The Kanyini GAP trial found that the polypill was safe and effective in improving combination preventive treatment use by patients.3,4 Using primary care expenditure data, our within-trial analysis provides evidence of significant cost savings through the introduction of a CVD polypill, showing its economic dominance over conventional individual therapies. The ACE Prevention project, an Australian economic modelling study,5 also indicated dominance, estimating that a polypill at $200 per person per year was cost saving and resulted in a large population health impact, even when provided to patients at lower risk than those in the Kanyini GAP trial. If we had applied this lower cost in our analysis, we would have estimated annual health system savings of $789 per patient.

Challenges remain before large cost savings can be realised in Australia. First, no polypill has had regulatory approval in Australia to date. While several cardiovascular combinations have been approved, these are simple two-component combinations approved on the basis of straight substitution among patients receiving recommended medications (among whom the benefits are smallest),3,4 and have probably increased costs as a result of not being subject to automatic price reductions.16 Another challenge will be appropriate scale-up while maintaining overall cost savings — large investments will be required in order to bring about practice change for this relatively new way of treating patients.

One limitation with using PBS data is that over-the-counter and very low-cost medications priced at below the government copayment level are not captured. However, this potentially leads to an underestimate of the cost savings as it is likely to include some of the individual cardiovascular medicines in usual care, such as aspirin. Additionally, subsequent reductions in the cost of usual care associated with the expiry of patents for atorvastatin and rosuvastatin since conducting the Kanyini GAP trial may have an impact on the translation of such cost savings into contemporary practice.

This is the first study using individual patient-linked administrative data to evaluate the cost offsets associated with a CVD polypill compared with current practice. Given that over 600 000 Australians at high risk of CVD are currently prescribed antiplatelet, blood pressure and lipid-lowering medication, and a similar number are on partial treatment,17,18 this polypill has the potential to not only help to reduce the large gaps that exist in Australia between recommended and actual treatment for patients with CVD,18 but also to free up considerable amounts of pharmaceutical expenditure.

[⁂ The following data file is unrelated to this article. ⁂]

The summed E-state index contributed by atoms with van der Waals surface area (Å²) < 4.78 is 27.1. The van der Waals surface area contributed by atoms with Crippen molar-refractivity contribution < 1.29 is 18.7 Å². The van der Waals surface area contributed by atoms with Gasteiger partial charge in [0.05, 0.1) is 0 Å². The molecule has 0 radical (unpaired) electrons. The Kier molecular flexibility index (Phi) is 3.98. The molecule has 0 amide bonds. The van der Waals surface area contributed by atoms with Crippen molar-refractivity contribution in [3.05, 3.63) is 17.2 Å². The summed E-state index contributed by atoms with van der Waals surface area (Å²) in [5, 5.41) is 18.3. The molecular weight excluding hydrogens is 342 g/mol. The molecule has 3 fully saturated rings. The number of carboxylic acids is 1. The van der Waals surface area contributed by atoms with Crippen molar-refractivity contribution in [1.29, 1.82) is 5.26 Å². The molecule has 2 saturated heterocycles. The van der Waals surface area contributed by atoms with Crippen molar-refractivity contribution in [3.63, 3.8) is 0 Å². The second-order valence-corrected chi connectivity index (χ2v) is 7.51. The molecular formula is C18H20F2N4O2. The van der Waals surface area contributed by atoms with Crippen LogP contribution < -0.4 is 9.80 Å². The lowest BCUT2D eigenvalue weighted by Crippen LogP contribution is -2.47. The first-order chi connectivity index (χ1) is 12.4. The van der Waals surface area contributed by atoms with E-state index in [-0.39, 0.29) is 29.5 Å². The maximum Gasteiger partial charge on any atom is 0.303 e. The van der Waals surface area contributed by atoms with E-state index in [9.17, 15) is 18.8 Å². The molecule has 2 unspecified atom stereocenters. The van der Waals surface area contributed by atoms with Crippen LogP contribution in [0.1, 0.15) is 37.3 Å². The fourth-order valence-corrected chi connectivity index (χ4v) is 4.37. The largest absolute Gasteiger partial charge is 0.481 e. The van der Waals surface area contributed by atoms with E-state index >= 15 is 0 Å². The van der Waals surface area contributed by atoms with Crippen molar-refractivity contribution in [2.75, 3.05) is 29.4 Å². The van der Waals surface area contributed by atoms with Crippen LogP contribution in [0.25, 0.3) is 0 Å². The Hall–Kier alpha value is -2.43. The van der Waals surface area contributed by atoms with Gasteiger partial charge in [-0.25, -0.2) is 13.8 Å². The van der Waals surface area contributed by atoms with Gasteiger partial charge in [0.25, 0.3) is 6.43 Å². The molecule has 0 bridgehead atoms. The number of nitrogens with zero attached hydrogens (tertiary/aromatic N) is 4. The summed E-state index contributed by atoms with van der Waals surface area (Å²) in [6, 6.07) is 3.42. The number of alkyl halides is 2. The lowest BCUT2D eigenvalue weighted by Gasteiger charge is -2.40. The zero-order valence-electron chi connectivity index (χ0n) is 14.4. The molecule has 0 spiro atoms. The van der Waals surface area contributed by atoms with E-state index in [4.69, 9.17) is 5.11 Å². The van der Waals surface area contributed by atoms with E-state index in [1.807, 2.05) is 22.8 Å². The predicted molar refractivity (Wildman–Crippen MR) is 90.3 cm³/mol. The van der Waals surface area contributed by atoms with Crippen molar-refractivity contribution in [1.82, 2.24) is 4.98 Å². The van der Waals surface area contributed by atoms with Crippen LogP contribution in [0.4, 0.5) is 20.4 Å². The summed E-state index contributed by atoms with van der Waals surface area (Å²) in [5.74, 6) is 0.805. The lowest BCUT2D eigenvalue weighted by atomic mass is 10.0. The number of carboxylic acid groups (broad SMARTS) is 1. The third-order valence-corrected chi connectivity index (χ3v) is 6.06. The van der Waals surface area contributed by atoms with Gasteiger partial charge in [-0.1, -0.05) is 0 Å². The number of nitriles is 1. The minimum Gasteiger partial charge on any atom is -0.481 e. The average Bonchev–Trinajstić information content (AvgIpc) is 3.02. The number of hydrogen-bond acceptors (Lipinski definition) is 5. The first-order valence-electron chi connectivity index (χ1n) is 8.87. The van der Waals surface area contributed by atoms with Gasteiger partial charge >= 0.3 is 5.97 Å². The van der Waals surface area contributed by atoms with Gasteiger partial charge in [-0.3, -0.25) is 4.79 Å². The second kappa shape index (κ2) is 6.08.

Received 27 February 2014, accepted 9 July 2014

  • Tracey-Lea Laba1
  • Alison Hayes2
  • Serigne Lo1
  • David P Peiris1
  • Tim Usherwood3
  • Graham S Hillis1
  • Natasha Rafter4,5
  • Christopher M Reid6
  • Andrew M Tonkin7
  • Ruth Webster1
  • Bruce C Neal1
  • Alan Cass8
  • Anushka Patel1
  • Anthony Rodgers1
  • Stephen Jan1

  • 1 The George Institute for Global Health, Sydney, NSW.
  • 2 School of Public Health, University of Sydney, Sydney, NSW.
  • 3 Department of General Practice, Sydney Medical School, University of Sydney, Sydney, NSW.
  • 4 National Institute for Health Innovation, University of Auckland, Auckland, New Zealand.
  • 5 Department of Geriatric and Stroke Medicine, Royal College of Surgeons in Ireland, Dublin, Ireland.
  • 6 Centre of Cardiovascular Research and Education in Therapeutics , Monash University, Melbourne, VIC.
  • 7 Department of Epidemiology and Preventive Medicine, Monash University, Melbourne, VIC.
  • 8 Menzies School of Health Research, Darwin, NT.


The study was funded by a National Health and Medical Research Council (NHMRC) grant (1004623). Christopher Reid, Anushka Patel and Stephen Jan are funded by NHMRC Senior Research Fellowships. David Peiris is supported by an NHMRC Australian Primary Health Care Fellowship. Tracey-Lea Laba and Alison Hayes are funded by an NHMRC Capacity Building Grant (57132). Dr Reddy's Laboratories provided polypills free of charge for the clinical trial. Dr Reddy's Laboratories has funded the SPACE (single pill to avert cardiovascular events) Collaboration, which supports Ruth Webster and Anthony Rodgers.

Competing interests:

The NHMRC and Dr Reddy's Laboratories had no role in the study design, data collection and analysis, decision to publish or preparation of the manuscript. The George Institute for Global Health recently secured an exclusive global licence for the polypills evaluated in the Kanyini GAP trial, after a decision by Dr Reddy's Laboratories Ltd not to proceed with taking the products to market because of existing regulatory requirements.